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Tips for Families & Supporters from a Student who Lived at Home During First-Year

By Mikayla Sebesta, ArtSci’19

Tip #1: Be there for your student during their academic transition and let them know they are not alone in their feelings. Listen to their feelings, and remind them that there are services at Queen’s to assist them

Academic expectations can be a jump

I was taking an extremely reduced course load at the end of grade twelve, and going from two courses a semester to five was a large jump for me! I can see this potentially being similar for members of the incoming class who finished high school remotely. It was an adjustment period at first, figuring out how much time I had to designate for each course and learning to schedule my own work time (making sure I completed the readings before class). My mom saw that I was stressed and was there to comfort me, support me, and let me know that this was a normal experience to feel a bit overwhelmed. She also attended SOAR so she knew of the resources like SASS that could assist me. It meant everything to me to have this support, and really helped during my academic transition!

Tip #2: Your students may have to take the initiative to make friends and connections, but it is worth it! Support them and validate their experience.

It can be isolating

Living at home in Kingston in first year was a choice that I got to make in 2015, I know many students do not have a choice this year. Because I chose to live at home I knew I had to work ‘extra hard’ to make friends and build connections because I did not have a residence floor that I was automatically connected to. I chose to break out of my shell and talk to my peers in class, and join organizations / clubs to meet those with similar interests. One of the benefits in my eyes this year is that a lot of students who do not live in residence will feel the same way, and there are a lot of resources put in place to connect students to each other online.

Tip #3: Talk to your students about consent, safer sex and substances. Please do not assume that it will not happen this year, or in years to come

Fear of missing out

This was a big one for me - I had a huge fear of missing out – you hear that university is a place for finding yourself, for parties, for experimentation – but how was I going to do that while living in my childhood home?

My mom is a nurse and was very open about sex and discussing things like consent, and safe sex with me in my adolescence – I felt like I was prepared and educated to make smart choices about sexual relationships. I turned 19 the summer before first year and thought that I would have to attend parties and drink in order to make friends. This was not the case. My parents never drink, so they never had a conversation with me about the safe consumption of substances. I wish they would have had this conversation with me. Also, what cannot be done in person is certainly made up for online in this new digital world. For example, virtual sex is a real thing and consent and safety are just as important as physical in person sex; binge drinking can be done via Skype or Zoom. Even though students are not on campus, it is still important to discuss these things.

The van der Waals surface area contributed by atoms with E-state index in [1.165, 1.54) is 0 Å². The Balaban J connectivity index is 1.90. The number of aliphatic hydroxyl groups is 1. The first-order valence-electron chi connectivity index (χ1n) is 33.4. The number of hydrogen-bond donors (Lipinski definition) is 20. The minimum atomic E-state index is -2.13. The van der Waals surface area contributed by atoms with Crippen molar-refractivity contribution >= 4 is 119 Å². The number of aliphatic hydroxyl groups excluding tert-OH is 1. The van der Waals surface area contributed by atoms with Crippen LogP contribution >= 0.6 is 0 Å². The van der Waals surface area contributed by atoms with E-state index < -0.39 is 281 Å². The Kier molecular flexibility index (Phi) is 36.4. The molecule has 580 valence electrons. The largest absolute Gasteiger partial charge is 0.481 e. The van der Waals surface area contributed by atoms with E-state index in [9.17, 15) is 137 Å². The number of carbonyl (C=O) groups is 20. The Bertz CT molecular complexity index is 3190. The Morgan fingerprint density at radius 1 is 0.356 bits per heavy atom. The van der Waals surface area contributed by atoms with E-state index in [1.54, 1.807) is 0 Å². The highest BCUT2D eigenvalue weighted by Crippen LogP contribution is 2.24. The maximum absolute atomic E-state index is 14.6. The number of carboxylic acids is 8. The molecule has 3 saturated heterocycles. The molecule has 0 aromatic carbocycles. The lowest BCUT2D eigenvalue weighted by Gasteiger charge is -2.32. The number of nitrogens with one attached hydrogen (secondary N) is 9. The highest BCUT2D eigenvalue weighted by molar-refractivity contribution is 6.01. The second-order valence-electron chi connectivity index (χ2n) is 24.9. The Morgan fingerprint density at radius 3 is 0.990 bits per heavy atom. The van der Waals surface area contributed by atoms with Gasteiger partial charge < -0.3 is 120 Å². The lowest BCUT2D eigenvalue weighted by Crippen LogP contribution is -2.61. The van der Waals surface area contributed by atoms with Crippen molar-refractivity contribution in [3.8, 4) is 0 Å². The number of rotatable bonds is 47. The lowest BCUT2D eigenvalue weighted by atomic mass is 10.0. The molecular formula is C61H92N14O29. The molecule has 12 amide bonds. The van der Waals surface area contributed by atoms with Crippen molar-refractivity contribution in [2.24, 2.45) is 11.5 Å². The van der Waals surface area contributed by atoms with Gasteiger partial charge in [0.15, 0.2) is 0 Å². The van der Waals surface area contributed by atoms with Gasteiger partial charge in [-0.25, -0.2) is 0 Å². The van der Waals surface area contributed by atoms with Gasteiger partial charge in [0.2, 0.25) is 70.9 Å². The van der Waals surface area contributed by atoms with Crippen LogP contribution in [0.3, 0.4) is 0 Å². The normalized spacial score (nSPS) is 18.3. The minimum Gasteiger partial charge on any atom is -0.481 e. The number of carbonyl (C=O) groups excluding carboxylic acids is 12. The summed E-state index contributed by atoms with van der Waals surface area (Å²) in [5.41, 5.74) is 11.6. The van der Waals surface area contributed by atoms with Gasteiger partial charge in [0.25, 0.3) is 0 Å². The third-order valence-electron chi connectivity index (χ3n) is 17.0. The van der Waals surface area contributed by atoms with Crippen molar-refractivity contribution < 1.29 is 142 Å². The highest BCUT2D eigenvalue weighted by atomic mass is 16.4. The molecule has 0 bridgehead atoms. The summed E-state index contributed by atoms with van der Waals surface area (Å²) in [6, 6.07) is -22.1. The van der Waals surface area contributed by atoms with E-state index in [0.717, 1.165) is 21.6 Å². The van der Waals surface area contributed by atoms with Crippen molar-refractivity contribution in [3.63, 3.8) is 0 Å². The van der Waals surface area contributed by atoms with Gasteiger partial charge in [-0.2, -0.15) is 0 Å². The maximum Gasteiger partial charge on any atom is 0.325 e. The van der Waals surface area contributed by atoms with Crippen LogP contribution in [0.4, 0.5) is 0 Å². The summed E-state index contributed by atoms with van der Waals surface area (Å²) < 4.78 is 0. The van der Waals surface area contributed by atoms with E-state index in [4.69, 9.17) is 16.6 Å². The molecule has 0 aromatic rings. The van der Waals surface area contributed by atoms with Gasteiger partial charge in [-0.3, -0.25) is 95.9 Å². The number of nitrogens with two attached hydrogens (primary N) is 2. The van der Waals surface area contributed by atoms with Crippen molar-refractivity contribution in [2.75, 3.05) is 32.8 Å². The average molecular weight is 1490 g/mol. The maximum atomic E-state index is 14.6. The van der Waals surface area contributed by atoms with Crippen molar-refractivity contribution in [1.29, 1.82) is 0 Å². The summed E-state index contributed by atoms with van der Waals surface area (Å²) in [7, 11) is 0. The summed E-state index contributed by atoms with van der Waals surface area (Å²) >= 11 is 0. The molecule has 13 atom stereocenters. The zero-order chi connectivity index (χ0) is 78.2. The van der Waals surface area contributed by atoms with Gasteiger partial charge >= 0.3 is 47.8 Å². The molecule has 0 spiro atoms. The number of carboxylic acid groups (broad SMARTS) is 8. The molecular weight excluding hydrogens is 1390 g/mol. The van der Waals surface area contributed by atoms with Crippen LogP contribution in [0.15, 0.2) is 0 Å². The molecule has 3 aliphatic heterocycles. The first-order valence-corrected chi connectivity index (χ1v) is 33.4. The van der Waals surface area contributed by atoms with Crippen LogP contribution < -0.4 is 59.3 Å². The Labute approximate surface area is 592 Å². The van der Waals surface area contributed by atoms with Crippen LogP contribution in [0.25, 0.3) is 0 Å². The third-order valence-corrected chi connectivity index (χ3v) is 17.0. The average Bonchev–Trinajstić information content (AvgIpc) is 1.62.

Tip #4: Set expectations early on with your student about what is expected of them, be flexible and understanding as they adapt to a new period of life.

Familial expectations still apply

By living at home in Kingston during first year I saved a lot money on residence fees, dining plan, etc. and I found myself very busy with classes, wanting to get together with friends, studying and extra-curriculars – and with this my contributions to the household (emptying the dishwasher, vacuuming, etc.) began to slack. My mom was understanding as I adapted to the new university life but also informed me that because I was still living in the family home that I had to contribute. So, my ‘chores’ were modified based on what was appropriate for me to do (I am NOT a chef so making food for my family was off the table) and adapted so I could fit them into my schedule, and I in turn made sure that I did not book anything around them (I couldn’t stay out too late on Thursday nights because I had to do the garbage and recycling).

Tip #5: Talk to your student about what their independence will look like as they enter university (potentially from home). 

Wanting independence

If I had chosen (or had the ability to) to live in residence I would have had a lot of independence over the choices I could make – for example how late I stayed out at night. At first my mom still wanted me to have a curfew, and this was really difficult for me because I knew if I was living on campus she would not have this control. We had a frank discussion that involved me expressing my feelings and she agreed to drop the curfew as long as I was respectful (not being loud when I returned home, and let her know where I was anticipating on going).